Our Chrysanthemum is made of a particular varietal called Royal Chrysanthemum as it is grown from the same region of the birth place of the flower and used as a tribute flower tea to the royal family hence the varietal name. It is cultivated by generational expert growers of the Jiangxi region. Every single bloom is 100% hand picked and organically grown.


4. Lavender Tea

Lavender tea is a popular herbal tea made from the dried flowers of the lavender plant. Lavender tea has a mild, floral flavor with a slightly sweet and refreshing taste. It is usually made by steeping dried lavender flowers in hot water for several minutes, and can be enjoyed either hot or cold.

Lavender has been used for medicinal and culinary purposes for centuries. It is native to the Mediterranean region, and has been cultivated throughout Europe, North Africa, and Asia. The most two popular varieties of Lavender are French Lavender and English Lavender. Lavender tea has been traditionally used for its calming and relaxing properties, and has also been used to alleviate headaches, improve digestion, and reduce inflammation.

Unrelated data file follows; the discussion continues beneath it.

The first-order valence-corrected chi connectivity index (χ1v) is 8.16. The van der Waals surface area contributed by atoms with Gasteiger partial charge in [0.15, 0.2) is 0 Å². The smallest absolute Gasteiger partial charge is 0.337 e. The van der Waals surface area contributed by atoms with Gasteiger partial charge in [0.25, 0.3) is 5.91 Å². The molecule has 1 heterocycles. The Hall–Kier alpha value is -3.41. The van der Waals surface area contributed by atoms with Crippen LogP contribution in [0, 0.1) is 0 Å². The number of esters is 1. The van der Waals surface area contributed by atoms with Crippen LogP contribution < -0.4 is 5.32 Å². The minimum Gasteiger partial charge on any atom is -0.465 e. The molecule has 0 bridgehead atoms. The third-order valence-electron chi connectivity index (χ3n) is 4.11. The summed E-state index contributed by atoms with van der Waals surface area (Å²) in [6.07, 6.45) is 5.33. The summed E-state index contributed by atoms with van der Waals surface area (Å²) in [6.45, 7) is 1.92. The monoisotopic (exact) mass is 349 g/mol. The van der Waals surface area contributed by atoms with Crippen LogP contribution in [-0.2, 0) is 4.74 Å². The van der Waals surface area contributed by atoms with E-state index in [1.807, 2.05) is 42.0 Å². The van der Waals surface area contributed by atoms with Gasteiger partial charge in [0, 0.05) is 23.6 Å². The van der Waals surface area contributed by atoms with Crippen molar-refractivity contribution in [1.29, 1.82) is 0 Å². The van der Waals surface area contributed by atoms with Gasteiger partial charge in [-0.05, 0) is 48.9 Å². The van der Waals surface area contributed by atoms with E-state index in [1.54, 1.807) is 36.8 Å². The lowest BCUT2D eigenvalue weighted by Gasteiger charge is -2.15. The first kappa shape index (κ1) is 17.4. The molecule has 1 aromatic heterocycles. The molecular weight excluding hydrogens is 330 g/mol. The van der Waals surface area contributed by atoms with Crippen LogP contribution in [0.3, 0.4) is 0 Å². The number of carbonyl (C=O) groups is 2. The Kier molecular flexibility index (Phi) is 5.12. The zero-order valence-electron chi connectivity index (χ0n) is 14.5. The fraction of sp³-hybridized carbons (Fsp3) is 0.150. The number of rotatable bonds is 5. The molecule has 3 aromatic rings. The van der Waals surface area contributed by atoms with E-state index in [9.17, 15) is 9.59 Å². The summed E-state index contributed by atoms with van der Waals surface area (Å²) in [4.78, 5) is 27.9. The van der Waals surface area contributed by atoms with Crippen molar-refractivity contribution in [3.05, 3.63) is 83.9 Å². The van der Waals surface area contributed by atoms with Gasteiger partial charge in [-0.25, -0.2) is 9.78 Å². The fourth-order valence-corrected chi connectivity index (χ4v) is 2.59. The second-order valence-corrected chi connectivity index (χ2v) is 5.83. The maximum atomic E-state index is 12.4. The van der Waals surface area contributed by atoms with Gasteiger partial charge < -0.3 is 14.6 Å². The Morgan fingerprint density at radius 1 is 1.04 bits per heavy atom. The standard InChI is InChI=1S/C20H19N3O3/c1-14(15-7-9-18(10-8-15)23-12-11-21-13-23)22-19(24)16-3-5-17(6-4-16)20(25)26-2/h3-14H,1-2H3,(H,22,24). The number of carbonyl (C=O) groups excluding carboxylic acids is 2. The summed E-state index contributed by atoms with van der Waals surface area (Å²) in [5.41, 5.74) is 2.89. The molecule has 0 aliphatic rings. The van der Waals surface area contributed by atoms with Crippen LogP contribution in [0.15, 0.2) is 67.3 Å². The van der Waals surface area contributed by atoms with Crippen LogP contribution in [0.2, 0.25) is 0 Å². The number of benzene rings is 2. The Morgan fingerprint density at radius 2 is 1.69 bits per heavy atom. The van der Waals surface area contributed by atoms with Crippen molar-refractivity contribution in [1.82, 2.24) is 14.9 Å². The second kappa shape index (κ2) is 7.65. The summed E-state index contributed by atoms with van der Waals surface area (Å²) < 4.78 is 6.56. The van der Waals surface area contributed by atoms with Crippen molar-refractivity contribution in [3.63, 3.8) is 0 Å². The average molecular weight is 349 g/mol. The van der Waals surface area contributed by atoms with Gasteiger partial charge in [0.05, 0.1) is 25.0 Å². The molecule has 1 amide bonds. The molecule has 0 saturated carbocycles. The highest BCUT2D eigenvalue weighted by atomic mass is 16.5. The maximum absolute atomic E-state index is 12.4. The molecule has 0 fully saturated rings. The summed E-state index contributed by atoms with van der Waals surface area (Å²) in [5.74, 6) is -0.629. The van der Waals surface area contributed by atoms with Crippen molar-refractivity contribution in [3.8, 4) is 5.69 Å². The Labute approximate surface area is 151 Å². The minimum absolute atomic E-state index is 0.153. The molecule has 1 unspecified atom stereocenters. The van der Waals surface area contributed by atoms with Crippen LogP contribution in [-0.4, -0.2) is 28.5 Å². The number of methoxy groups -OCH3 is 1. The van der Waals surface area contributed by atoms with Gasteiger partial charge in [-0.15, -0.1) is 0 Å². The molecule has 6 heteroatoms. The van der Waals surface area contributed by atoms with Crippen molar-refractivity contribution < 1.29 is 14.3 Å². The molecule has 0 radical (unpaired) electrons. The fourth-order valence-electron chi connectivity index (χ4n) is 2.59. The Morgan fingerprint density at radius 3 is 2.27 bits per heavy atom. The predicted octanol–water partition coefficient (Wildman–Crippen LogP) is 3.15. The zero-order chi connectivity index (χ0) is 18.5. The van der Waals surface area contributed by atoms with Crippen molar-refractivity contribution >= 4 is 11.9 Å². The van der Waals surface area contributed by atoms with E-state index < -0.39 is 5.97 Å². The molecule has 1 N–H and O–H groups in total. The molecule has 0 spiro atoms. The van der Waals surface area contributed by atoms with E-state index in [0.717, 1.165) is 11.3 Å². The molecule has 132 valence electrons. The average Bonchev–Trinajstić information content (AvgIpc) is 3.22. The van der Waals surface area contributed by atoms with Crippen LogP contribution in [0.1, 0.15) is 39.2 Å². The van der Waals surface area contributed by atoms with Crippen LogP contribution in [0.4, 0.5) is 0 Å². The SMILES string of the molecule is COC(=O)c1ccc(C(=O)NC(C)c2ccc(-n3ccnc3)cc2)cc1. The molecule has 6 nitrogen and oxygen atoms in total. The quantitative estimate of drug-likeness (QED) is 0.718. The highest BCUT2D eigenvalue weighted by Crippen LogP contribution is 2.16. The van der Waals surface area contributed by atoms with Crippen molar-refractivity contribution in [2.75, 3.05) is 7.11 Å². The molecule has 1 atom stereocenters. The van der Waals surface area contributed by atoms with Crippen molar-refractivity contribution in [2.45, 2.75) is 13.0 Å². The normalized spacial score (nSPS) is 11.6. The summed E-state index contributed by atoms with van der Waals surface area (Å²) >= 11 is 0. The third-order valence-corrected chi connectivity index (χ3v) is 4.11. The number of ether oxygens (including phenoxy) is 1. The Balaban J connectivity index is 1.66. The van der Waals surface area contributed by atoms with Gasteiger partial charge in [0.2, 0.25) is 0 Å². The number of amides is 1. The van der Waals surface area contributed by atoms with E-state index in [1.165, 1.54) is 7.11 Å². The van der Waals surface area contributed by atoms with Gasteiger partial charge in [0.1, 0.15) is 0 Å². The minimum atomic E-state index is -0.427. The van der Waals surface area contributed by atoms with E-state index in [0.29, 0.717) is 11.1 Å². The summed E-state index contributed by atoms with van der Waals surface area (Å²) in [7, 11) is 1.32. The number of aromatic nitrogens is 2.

5. Hibiscus Tea

Hibiscus tea is an herbal tea made from the dried petals of the hibiscus flower (Hibiscus sabdariffa). The tea has a tart, cranberry-like flavor, bright red color and is typically consumed hot or cold.

Hibiscus tea has a long history of use in traditional medicine, particularly in Africa, Asia, and the Caribbean. In ancient Egypt, hibiscus tea was used as a diuretic and to lower body temperature in hot weather. In traditional Chinese medicine, hibiscus was used to treat high blood pressure, liver disease, and digestive problems.




6. Jasmine Tea

Jasmine flower tea is a fragrant and delicate tea made from the flowers of the jasmine plant. It is a popular tea in many cultures around the world, particularly in China, where it has been consumed for centuries. 

Jasmine flower tea is made by infusing dried jasmine flowers in hot water. The tea has a sweet and floral aroma, and a delicate, slightly sweet taste. Jasmine flower tea can be enjoyed hot or cold, and is often served with a small amount of honey or sugar to enhance its natural sweetness.

Jasmine flower tea has a long and rich history in Chinese culture, where it is often referred to as "jasmine-scented tea." The tea is believed to have originated in the Fujian province of China during the Song dynasty (960-1279 AD), and it quickly became popular among the elite class. Today, jasmine flower tea is enjoyed all over the world, and is often used in aromatherapy as well as for its many potential health benefits.